Starring: Kate Beckinsale, Mel Raido, Duncan Joiner, Lucas Till
Rated R for Violent Content, Bloody Images, Some Sexuality and Language
"The Disappointments Room" appears to have been made from two different scripts fused together. Part ghost story and part psychodrama, the film suffers from radical changes in tone and jarring editing gaffes. In this case, the two often go hand in hand.
Dana (Beckinsale) and David (Raido) are moving to the country with their son Lucas (Joiner). They've suffered a family tragedy (duh) and think that what they need is a fresh start. Dana is an architect and David is a businessman, they're looking forward to restoring a huge mansion they just bought. But then Dana finds an old room not shown in any of the blueprints, and she starts seeing things. Is she hallucinating, or is she really being haunted?
This isn't a movie where it was a bad idea right from the start. No, this had potential. With a more confident director and a less schizophrenic screenplay, it could have worked. But director D.J. Caruso is unable to wed the two stories together into a satisfying whole. The psychological stuff is good material, although not standout. But the ghost story feels shoehorned in by nervous studio executives or an exploitation director. Scenes appear to be missing entirely and the film fails to link the two in any convincing way, leading to a lot of head-scratching.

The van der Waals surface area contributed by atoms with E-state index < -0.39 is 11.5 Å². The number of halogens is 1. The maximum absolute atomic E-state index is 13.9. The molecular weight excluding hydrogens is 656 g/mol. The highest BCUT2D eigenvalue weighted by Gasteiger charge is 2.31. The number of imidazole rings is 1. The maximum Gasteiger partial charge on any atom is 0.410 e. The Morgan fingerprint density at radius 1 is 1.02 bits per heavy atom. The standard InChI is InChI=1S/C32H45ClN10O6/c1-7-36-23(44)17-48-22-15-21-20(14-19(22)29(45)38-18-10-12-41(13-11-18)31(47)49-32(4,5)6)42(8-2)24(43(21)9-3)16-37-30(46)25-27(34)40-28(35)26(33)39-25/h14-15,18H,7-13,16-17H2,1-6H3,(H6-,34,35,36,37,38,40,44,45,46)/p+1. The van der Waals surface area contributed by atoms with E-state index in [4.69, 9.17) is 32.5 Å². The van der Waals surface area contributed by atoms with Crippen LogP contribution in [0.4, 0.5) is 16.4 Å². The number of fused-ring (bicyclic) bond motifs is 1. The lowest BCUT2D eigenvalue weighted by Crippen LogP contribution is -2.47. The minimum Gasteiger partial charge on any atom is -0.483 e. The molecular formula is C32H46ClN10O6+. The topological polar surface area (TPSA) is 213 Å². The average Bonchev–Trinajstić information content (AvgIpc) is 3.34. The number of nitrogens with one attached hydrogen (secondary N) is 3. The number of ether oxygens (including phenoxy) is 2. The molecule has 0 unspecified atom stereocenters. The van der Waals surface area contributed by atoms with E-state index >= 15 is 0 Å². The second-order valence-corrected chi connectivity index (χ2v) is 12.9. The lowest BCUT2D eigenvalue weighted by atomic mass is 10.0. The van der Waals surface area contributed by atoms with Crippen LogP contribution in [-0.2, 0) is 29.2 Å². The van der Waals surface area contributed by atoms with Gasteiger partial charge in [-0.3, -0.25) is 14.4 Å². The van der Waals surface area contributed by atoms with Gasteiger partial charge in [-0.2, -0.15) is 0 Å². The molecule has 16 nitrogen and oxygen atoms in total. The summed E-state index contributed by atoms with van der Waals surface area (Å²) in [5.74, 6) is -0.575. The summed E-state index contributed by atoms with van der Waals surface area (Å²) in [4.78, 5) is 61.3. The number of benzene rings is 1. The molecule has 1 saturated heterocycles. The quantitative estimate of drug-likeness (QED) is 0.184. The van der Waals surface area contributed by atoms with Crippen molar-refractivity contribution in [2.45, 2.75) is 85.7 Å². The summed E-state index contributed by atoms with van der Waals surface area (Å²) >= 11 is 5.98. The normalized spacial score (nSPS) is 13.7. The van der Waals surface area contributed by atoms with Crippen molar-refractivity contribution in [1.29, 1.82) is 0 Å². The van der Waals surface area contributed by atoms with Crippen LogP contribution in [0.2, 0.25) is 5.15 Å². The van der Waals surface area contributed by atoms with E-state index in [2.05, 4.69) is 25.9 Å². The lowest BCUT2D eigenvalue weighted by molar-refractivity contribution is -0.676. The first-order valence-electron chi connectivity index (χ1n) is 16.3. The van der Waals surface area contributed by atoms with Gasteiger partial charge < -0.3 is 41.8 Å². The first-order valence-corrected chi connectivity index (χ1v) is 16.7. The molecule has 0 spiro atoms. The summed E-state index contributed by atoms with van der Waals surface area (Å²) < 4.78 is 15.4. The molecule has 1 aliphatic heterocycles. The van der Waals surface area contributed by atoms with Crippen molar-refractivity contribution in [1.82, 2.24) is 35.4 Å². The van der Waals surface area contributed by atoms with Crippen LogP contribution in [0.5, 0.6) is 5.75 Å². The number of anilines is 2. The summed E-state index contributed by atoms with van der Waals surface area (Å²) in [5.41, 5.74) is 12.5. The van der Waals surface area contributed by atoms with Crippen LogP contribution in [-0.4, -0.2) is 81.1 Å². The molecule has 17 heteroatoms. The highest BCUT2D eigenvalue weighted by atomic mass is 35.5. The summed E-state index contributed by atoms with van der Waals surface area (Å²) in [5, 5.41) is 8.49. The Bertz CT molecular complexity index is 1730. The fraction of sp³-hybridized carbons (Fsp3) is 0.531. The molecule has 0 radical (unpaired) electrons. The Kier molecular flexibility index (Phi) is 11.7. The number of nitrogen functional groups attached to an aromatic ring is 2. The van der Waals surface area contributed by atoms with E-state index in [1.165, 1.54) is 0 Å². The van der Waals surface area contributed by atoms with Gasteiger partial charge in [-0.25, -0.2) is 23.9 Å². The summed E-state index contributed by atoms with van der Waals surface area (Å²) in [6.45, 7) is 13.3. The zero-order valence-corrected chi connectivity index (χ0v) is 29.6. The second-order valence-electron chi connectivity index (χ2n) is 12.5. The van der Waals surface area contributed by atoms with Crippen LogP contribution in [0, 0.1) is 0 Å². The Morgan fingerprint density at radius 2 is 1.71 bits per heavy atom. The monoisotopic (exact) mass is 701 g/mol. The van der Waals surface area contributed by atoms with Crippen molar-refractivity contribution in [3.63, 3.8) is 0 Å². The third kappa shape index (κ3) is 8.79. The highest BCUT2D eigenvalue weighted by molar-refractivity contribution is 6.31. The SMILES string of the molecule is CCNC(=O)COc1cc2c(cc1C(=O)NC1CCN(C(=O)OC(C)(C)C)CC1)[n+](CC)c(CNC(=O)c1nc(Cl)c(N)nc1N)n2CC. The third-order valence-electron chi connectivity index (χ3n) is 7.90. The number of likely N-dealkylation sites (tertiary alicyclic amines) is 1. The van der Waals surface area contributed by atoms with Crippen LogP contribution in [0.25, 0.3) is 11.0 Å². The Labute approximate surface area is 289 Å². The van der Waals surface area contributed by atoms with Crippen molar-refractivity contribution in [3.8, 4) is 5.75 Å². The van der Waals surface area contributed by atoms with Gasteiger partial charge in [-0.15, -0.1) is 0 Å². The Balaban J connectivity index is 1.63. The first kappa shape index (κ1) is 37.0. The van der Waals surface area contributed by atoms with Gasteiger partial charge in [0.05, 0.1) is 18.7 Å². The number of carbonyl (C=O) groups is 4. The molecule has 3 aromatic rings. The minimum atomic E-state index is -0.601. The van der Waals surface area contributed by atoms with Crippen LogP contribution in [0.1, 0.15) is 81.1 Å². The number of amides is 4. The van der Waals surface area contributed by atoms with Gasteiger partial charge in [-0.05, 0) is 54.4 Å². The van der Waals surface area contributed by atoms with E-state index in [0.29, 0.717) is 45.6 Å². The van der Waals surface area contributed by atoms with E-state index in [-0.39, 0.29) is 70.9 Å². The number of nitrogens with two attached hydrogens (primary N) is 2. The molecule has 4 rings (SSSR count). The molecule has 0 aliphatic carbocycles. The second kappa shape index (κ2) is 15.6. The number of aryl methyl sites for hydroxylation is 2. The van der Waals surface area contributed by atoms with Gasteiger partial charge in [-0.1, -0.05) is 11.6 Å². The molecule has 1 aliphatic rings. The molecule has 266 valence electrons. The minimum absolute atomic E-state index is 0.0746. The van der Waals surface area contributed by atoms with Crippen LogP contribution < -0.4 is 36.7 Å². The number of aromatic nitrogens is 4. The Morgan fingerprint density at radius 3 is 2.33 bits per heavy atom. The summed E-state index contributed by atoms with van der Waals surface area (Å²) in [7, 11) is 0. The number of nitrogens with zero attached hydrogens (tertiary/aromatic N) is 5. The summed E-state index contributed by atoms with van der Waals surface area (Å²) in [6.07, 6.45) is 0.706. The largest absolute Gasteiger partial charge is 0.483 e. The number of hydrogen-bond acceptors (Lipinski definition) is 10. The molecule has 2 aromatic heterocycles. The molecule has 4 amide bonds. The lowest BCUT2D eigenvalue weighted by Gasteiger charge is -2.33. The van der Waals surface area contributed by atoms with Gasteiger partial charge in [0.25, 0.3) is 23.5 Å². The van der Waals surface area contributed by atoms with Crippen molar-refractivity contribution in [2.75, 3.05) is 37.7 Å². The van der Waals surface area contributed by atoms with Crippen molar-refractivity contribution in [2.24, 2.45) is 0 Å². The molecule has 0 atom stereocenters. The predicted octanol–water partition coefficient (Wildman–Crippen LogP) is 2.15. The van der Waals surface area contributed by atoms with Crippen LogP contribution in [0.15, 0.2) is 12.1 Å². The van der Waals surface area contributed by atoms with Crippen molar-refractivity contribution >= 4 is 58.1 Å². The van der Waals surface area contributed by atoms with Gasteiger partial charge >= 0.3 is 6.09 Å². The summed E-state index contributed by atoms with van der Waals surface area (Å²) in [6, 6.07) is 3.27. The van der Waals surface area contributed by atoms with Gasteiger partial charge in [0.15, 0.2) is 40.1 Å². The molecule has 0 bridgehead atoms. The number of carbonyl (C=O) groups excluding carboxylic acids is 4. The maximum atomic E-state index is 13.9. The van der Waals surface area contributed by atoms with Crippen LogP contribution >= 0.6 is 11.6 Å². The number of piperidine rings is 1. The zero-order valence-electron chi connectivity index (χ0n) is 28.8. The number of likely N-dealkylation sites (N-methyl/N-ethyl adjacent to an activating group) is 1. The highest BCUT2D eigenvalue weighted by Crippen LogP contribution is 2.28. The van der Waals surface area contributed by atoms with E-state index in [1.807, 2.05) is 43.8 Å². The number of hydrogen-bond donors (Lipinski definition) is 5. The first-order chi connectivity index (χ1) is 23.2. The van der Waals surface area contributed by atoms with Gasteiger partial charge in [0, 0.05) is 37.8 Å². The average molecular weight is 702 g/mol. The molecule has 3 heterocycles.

I have to ask: what is Kate Beckinsale doing in this movie? The highly talented British actress is too good for this material, and with the "Underworld" movies I doubt she needs the money. She is, however, the saving grace. Without her, this movie would be on my Bottom 10 list. Her co-stars, Mel Raido and Duncan Joiner, do little to help her. Raido is sickeningly sweet and Joiner is sickeningly cute. They're not human beings; they exist to provide sanity/scares for Beckinsale. Of the other cast members, only Celia Weston and tiny Marcia De Rousse stick out. They're lively and energetic, but neither has much screen time.
It's hard to know who this movie was intended for. Horror fans will be bored while those looking for a serious drama will be annoyed by the ghost story clichés. This is probably why the studio released it in September since it would have gotten lost in the summer blitz. Not that that is going to make much difference. This movie arrived DOA and will be forgotten about by the time the month is over.